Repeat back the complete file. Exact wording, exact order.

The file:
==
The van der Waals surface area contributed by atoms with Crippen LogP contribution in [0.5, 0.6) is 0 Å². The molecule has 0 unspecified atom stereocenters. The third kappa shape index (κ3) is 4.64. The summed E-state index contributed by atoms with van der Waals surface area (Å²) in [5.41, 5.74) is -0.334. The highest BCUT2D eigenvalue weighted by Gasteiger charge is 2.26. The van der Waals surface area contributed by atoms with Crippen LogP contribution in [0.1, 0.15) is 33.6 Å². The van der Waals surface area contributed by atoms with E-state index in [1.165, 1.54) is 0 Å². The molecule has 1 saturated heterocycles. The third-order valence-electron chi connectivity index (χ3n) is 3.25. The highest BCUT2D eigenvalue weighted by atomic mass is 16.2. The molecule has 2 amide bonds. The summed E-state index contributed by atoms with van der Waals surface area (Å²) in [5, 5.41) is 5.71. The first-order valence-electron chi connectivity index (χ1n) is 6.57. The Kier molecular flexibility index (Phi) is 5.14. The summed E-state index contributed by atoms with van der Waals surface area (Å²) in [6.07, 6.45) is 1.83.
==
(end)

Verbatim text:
The van der Waals surface area contributed by atoms with Crippen LogP contribution in [0.5, 0.6) is 0 Å². The molecule has 0 unspecified atom stereocenters. The third kappa shape index (κ3) is 4.64. The summed E-state index contributed by atoms with van der Waals surface area (Å²) in [5.41, 5.74) is -0.334. The highest BCUT2D eigenvalue weighted by Gasteiger charge is 2.26. The van der Waals surface area contributed by atoms with Crippen LogP contribution in [0.1, 0.15) is 33.6 Å². The van der Waals surface area contributed by atoms with E-state index in [1.165, 1.54) is 0 Å². The molecule has 1 saturated heterocycles. The third-order valence-electron chi connectivity index (χ3n) is 3.25. The highest BCUT2D eigenvalue weighted by atomic mass is 16.2. The molecule has 2 amide bonds. The summed E-state index contributed by atoms with van der Waals surface area (Å²) in [5, 5.41) is 5.71. The first-order valence-electron chi connectivity index (χ1n) is 6.57. The Kier molecular flexibility index (Phi) is 5.14. The summed E-state index contributed by atoms with van der Waals surface area (Å²) in [6.07, 6.45) is 1.83.